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Science, Health, and Public Trust
Posted on August 10, 2016
People seek health and science information for many different reasons. They may be trying to understand a loved one’s disease, learn more about their own health concern, or discover more about a topic they saw in the news. Truly grasping the topic is important for making informed health decisions. But reading about unfamiliar health or science topics can be daunting, as scientific articles are filled with technical jargon and difficult concepts.
How can we help our readers through this process? As science communicators, we can provide a simpler path for the non-expert to access research by translating studies into clear language. This doesn’t mean “dumbing it down.” It means providing a straightforward explanation using clear (or plain) language.
Posted on July 6, 2016
Scientists have cured [insert disease here]…in mice…again. But what about us? Many health headlines have a hidden caveat that the reported breakthrough is still at the laboratory level, yet to be tested on actual humans. New treatment approaches typically go through repeated and increasingly rigorous tests using animal models before they reach clinical studies in humans, with many potential therapies rejected along the way.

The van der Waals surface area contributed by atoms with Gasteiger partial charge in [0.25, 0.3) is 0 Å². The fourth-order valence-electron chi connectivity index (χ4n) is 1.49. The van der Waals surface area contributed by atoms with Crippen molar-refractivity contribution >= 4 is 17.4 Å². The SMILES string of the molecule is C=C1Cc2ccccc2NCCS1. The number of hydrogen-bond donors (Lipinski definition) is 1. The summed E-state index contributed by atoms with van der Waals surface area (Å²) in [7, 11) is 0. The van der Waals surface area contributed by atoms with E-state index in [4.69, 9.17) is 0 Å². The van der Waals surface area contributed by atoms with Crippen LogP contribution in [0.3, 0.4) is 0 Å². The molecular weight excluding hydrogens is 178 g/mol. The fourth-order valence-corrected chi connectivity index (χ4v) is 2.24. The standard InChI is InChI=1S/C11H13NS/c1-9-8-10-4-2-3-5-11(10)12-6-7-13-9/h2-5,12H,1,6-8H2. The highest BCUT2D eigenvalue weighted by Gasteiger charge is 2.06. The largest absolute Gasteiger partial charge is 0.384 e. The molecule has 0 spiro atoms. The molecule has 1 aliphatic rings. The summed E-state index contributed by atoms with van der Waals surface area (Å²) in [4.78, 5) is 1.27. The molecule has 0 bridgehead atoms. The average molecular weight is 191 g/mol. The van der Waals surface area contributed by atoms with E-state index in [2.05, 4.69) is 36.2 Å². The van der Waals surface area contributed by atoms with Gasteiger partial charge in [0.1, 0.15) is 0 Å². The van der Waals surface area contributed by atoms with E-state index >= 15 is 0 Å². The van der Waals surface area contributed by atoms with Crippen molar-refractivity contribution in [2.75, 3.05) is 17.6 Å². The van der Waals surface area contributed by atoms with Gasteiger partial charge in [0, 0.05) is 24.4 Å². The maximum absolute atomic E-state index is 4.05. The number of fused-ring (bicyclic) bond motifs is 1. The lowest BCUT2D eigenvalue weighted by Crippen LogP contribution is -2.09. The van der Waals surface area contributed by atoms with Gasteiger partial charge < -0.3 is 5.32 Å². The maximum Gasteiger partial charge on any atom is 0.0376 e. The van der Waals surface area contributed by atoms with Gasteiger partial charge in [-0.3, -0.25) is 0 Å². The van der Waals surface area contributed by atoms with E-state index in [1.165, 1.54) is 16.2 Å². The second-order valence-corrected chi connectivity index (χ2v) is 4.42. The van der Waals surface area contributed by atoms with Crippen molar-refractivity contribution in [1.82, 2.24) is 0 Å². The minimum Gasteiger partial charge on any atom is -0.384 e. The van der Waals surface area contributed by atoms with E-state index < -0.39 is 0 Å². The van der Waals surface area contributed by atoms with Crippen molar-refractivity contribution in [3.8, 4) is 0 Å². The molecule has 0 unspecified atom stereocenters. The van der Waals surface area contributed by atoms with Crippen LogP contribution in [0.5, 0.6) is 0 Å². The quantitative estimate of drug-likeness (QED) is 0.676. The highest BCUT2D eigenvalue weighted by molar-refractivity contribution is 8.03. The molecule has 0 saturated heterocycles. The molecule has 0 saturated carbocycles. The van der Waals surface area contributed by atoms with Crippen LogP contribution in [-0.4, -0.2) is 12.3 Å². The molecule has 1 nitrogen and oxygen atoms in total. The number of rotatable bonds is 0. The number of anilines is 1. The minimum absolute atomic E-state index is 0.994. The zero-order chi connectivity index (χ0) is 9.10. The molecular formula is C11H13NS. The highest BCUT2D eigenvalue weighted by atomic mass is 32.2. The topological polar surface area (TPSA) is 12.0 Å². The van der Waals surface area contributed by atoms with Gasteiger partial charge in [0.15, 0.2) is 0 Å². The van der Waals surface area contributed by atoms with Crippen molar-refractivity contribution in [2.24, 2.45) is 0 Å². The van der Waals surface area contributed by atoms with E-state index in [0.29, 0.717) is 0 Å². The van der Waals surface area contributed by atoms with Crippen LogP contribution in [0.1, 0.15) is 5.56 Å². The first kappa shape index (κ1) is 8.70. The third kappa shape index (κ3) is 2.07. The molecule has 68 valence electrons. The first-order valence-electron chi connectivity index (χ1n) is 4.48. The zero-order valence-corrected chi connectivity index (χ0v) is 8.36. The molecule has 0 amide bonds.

But that doesn't mean we should throw up our hands and say “this is too preliminary.” Animal studies are crucial to the development of treatments, and you'd be hard pressed to point to one medical therapy used today that didn’t involve animal studies. Vaccines for polio, cholesterol-lowering statins, L-dopa for Parkinson's disease, the cocktail of drugs that have made AIDS a manageable disease… these all have their origin in animal studies.
Posted on June 14, 2016
Do you often find yourself searching for just the right word? As health communicators, a key part of our job is choosing the best term and providing the correct context. But sometimes the words we choose, or how we frame them, may not convey what we actually mean.
How would you describe high cholesterol or insulin resistance? What about shyness or pregnancy? Are they diseases? Are they risk factors? Are they conditions? Are they signs or symptoms? Or are they just normal behaviors or qualities?
This page last reviewed on August 11, 2016